Despite this difficult period of his life, Van Gogh was able to paint an astounding star-studded night sky (along with other paintings at the time), with a unique and extraordinary technique of movement, fluidity and light.

And did you know Don McLean wrote a song as a tribute to him also popularly known by the same name? When I heard it on the radio, I never paid much attention to the lyrics and just thought it was a romantic love song. But I always find the line “How you suffered for your sanity” a bit weird for a love song. Now I know better. It’s a beautiful song and I love the modern rendition sang by Lianne La Havas ^_^


His Self-Portraits

According to Van Gogh painting research experts from the Van Gogh Museum, Amsterdam, his self-portrait paintings were more of him experimenting with drawing human forms, rather than his obsession with painting himself. In his day, hiring models were expensive.


His Family

Following the exhibition, I became increasingly interested in Vincent Van Gogh’s life, I began reading more about him in articles and watching videos and films about him. Among them, “Lust for Life” and “Loving Vincent”.

If you’ve ever wondered how Vincent Van Gogh became a famous artist the world over, this documentary of Johanna van Gogh-Bonger will interest you.

From the late 19th century to the early 1900s, Van Gogh’s younger brother Theo and sister-in-law was instrumental in his rise to fame. Van Gogh’s nephew, also named Vincent Willem continued his mother’s efforts to preserving Van Gogh’s legacy and went on to found the Vincent van Gogh Foundation.

The face of post-impressionism art has changed forever thanks to Van Gogh’s family’s tireless effort and dedication to making Van Gogh and his vision known throughout the world. And thanks to his family, we are able to admire and continue to be inspired by Van Gogh’s art wherever we are.

Vincent Willem van Gogh was posthumously proclaimed as the Father of Modern Art.

“All of this, is very satisfying for me, for it’s the only thing that I can do in the memory of my husband and of Vincent.” – Jo van Gogh-Bonger


My Letter to Vincent

You will undoubtedly see Van Gogh’s unbridled passion in every piece of his paintings. He was a man who’s not afraid to explore, to cross boundaries and push limits. An artist who pours his heart and soul into his paintings.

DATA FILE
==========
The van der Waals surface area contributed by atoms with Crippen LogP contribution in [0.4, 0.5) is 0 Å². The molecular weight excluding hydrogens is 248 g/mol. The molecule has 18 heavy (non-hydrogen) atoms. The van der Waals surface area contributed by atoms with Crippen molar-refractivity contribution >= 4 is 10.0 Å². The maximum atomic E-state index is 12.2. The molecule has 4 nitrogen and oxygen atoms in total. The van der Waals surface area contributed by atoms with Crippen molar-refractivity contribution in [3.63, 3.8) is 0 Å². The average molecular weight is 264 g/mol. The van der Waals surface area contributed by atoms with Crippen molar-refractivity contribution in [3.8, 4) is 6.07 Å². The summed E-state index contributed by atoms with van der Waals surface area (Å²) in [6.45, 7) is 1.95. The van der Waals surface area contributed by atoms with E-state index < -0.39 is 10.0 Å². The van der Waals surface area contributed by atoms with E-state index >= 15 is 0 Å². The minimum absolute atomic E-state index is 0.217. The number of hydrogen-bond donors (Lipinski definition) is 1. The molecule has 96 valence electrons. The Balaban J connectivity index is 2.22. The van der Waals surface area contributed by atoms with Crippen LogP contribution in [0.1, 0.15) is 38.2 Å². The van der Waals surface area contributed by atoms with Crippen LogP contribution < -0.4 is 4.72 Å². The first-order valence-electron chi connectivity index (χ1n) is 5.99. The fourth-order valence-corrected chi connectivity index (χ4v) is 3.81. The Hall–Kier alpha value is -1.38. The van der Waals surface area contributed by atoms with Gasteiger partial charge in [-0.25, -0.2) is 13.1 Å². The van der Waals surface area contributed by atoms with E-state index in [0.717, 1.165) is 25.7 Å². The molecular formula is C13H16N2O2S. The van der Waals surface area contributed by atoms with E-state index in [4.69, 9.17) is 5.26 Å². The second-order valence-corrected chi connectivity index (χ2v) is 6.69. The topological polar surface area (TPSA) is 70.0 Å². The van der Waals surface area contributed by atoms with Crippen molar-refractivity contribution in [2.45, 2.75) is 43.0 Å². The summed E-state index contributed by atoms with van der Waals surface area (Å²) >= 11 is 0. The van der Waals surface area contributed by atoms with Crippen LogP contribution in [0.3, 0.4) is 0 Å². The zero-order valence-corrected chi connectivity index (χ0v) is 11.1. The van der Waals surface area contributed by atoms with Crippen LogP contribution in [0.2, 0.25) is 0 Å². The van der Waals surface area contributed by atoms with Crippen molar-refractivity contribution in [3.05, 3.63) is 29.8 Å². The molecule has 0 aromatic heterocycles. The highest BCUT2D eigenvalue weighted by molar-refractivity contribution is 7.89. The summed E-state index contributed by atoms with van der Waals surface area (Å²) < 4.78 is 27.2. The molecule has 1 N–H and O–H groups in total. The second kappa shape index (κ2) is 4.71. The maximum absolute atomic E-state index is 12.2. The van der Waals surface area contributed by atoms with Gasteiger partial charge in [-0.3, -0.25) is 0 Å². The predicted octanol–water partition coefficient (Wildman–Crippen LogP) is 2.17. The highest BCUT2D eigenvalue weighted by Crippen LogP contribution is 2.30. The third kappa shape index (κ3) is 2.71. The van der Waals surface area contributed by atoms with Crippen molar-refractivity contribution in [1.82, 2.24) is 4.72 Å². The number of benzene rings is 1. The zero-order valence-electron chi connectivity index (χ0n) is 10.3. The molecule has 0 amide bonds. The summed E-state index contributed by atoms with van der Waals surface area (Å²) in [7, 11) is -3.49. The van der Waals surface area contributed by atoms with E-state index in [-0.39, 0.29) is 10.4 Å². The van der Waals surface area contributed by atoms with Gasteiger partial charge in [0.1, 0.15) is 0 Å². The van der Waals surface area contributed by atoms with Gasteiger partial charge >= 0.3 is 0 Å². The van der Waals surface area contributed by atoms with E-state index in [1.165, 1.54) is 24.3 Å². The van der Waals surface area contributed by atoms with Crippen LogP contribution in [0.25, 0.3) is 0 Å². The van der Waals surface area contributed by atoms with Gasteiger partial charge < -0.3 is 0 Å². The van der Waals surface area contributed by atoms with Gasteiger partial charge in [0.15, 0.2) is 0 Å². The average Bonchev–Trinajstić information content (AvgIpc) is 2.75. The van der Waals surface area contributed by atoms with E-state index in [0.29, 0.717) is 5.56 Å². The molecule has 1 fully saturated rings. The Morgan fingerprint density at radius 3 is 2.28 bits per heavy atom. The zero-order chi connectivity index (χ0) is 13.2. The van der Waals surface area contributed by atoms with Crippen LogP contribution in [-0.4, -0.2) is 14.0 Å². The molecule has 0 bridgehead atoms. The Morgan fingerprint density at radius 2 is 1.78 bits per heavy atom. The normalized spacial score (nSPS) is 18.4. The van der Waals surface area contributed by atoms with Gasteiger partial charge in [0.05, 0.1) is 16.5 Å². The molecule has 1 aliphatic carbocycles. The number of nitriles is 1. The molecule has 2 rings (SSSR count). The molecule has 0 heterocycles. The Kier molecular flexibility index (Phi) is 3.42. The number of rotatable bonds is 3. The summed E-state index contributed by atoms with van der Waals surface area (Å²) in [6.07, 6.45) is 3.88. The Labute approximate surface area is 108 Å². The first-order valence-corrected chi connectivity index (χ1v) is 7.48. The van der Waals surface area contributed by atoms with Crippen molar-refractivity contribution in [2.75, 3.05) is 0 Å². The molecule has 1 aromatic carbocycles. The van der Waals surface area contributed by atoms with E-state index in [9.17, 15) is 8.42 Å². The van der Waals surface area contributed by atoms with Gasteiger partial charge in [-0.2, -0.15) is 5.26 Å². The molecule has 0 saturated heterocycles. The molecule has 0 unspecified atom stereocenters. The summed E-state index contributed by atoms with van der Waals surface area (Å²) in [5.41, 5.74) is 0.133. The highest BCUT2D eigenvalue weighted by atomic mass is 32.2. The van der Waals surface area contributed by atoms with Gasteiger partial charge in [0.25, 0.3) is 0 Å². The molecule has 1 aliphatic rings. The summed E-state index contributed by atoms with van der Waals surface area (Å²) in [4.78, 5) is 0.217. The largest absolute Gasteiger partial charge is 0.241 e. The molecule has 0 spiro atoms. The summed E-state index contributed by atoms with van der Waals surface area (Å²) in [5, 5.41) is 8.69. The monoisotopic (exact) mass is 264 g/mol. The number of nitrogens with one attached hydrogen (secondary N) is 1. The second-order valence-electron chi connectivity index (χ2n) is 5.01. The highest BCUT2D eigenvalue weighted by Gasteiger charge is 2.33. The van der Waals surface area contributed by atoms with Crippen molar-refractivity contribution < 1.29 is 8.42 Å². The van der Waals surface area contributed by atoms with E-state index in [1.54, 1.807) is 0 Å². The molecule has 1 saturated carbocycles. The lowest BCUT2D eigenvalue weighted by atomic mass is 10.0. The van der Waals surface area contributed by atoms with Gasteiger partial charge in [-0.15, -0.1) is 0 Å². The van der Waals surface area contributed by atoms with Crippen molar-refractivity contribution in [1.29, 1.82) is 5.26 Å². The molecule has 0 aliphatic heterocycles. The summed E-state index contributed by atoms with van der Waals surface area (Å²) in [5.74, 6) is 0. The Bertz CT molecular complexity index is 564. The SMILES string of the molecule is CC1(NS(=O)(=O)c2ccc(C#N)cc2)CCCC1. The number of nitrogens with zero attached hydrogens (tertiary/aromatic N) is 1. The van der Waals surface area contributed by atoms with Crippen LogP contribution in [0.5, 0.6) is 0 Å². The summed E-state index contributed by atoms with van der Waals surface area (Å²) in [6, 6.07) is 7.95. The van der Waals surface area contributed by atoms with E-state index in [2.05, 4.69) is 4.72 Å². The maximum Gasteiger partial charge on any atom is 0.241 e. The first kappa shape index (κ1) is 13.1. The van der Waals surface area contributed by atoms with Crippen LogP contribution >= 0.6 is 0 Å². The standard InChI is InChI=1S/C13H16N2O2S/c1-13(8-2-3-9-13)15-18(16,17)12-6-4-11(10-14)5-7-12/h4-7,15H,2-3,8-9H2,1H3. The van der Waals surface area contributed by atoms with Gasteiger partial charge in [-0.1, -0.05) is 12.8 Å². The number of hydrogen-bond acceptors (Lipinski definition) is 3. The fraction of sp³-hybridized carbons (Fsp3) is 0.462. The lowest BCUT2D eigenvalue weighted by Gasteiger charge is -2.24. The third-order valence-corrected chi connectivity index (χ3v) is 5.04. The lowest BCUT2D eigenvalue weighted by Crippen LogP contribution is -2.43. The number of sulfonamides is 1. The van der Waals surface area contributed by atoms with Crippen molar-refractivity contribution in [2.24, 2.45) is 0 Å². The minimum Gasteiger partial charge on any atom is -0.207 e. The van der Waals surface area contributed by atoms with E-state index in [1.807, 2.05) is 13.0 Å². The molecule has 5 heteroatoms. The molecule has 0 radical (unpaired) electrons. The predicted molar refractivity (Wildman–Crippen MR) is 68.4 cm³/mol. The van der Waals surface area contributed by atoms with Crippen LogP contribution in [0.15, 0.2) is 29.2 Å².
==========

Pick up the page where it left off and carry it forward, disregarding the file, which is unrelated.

It didn’t matter to him whether he painted well or not, or how many paintings he sold in his time. He had expressed himself fully and he knew the worth of what he stood for.

If there was a time machine, I would definitely want to use it to go back to 1888 so that I could hand deliver a letter to Vincent at his ‘Yellow House’ residence. In tribute to a man who desired to love unconditionally, here’s what I will say…


Dear Vincent,
Indeed, during your time people didn’t know how to appreciate your work and contribution. That’s because you were not a mediocre person. You were extraordinarily brilliant, ahead of the time and ahead of everyone else, when it comes to showing your unconditional love.

You did it in your own unique way to touch people’s hearts. Even now, you continue to touch the hearts of millions of people through your works of art. You’ve definitely touched mine.

Now I know what you’re trying to say to me; that I can be the person I want to be and perhaps meant to be – to love and be loved.

Vincent, your dream has been fully realized.

Last but not least, to you who have read all the way to the end of this page, this may not mean a lot to you but…thank you.

With sincerest gratitude,
Hazel Lee


Starry Night Over The Rhône, Vincent van Gogh, September 1888 Oil on canvas 72.5 x 92 cm
Starry Night Over The Rhône, Vincent van Gogh, September 1888. Oil on canvas 72.5 x 92 cm
The Boulevard de Clichy, Vincent van Gogh, February 1887 pencil, pen and ink, chalk, watercolour, on paper, 40.1 cm x 54.4 cm
The Boulevard de Clichy, Vincent van Gogh, February 1887 pencil, pen and ink, chalk, watercolour, on paper, 40.1 cm x 54.4 cm
Peasant Woman Lifting Potatoes, Vincent van Gogh, August 1885 chalk on paper, 39.7 cm x 45.3 cm
Peasant Woman Lifting Potatoes, Vincent van Gogh, August 1885 chalk on paper, 39.7 cm x 45.3 cm



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Hazel Lee is a digital designer and startup hustler, currently based in Kuala Lumpur, Malaysia. She launched the YDJ Blog in June 2015 and founded YDJ with the intention of inspiring and empowering creatives.